If the body is not in your care at the time of submitting the application form, and no information is available from the family, hospital mortuary or care home it is not recommended that you provide an estimated weight on the form. The funeral director should simply write the words “information to follow” on the form, unless they feel they can provide any further information that may assist the cremation authority. An estimated weight should then be provided as soon as possible after the form has been submitted (and in any case, before the planned cremation date).
If it becomes clear at any point that the deceased person is particularly heavy (e.g. above 20 stones/125 Kg), the cremation authority should be updated as soon as possible, to ensure they can make any necessary arrangements.
How is the new regulation affecting funeral directors?
Marsden spoke to James Blackburn from Scotmid Funerals to establish how the changes will affect individual funeral directors.
“The change is a new application form, which we will fill out with the client and concerns a new question on it about weight,” James said.
“The change has been put in place by the Scottish Government to assist the crematorium in the manual handling of the deceased. The person’s weight determines the operation at the crematorium.
“There are about 55,000 funerals per year in Scotland and the change will mean all deceased and coffins in Scotland will have to be weighed.
“The client will assist the funeral director with the form and the information is sent on to the crematorium.
“The regulation only applies to Scotland, but will affect 150-200 funeral directors.
“When we were aware of the change we contacted Marsden to see what they could do, and opted for two very different types of scales.
“The DT-I-100SS Drive Thru will be suited to quite busy areas, as they will be subject to quite a lot of work.
“The M-650 is a medical scale for the mortuary. This is a better size fit. (As a Class III Approved scale) it provides high certification - and will future-proof us if there is a requirement for the scales used to be Class III in future.”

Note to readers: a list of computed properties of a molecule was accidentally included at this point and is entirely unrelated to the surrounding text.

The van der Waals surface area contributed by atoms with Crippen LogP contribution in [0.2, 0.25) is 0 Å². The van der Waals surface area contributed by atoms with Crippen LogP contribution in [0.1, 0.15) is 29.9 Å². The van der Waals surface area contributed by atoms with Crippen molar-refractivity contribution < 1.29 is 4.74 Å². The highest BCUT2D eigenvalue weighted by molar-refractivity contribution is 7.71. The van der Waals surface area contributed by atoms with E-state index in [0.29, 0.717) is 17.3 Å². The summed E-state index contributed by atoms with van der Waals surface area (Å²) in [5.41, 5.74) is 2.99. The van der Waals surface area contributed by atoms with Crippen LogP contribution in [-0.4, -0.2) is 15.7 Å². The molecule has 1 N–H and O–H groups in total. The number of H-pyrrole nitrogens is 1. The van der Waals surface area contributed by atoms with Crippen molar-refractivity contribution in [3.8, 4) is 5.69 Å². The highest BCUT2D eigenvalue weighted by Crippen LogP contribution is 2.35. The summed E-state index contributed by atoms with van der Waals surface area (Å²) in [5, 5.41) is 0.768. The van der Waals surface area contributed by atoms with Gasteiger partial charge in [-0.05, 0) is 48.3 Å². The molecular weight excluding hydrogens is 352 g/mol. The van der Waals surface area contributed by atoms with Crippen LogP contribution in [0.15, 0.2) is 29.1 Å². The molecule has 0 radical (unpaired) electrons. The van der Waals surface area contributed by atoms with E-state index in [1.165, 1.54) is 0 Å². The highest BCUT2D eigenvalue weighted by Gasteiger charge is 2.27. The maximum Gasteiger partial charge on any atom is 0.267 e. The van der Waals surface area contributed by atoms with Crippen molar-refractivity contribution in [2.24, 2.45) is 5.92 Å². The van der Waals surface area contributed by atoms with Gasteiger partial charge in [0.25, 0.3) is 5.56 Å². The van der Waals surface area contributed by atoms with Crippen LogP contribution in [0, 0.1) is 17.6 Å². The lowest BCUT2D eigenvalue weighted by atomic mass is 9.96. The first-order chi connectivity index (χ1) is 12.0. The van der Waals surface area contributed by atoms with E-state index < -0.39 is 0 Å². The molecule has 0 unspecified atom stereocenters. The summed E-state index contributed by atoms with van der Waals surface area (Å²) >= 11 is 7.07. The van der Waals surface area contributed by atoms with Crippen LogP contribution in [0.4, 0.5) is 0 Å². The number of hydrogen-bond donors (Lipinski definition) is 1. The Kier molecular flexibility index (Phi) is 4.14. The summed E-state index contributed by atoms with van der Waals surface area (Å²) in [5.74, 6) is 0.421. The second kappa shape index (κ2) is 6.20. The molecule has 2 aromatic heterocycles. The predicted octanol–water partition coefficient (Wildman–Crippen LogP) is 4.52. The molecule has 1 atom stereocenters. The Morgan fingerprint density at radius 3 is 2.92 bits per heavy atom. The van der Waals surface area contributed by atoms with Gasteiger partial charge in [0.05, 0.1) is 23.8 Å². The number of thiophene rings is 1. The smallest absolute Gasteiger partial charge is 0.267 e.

Tim Purves from William Purves Funeral Directors added, “The size of the person influences how and when the cremation takes place.
“A lot of our premises have limited space, meaning the M-610 Wheelchair Scales are perfect. These scales are portable and don’t have to be left in situ when not in use.”
Which scales are suitable for funeral directors?
Whilst the new regulations do not specify that Trade Approved (Class III Approved) weighing scales should be used, ‘suitable weighing equipment’ is advised and we would recommend using approved scales. Here are three suggested weighing scales for Funeral Directors.
Marsden M-650: The Marsden M-650 is a Class III wheelchair scale. Its wide weighing platform makes it suitable for trolleys, and the ramps feature a gentle incline. We recommend checking dimensions before you buy to ensure the size meets your needs.
Marsden M-610: The M-610 is an approved wheelchair beam scale. The beauty of weigh beams is that they can be position the desired distance apart to weigh trolleys of any size. It has a 300kg capacity and accuracy to 100g.
Marsden DT-I-100SS-APP: Alternatively a drive thru scale features ramps with a gentle incline so it is perfect to wheel the weight onto the scale. The high capacity of this scale - 600kg or 1500kg - mean it is perfect for weighing the coffin and the deceased, and there are different size options available.
For more information on any of the scales in our range, call 01709 364296, contact us here or speak to us on our web chat facility.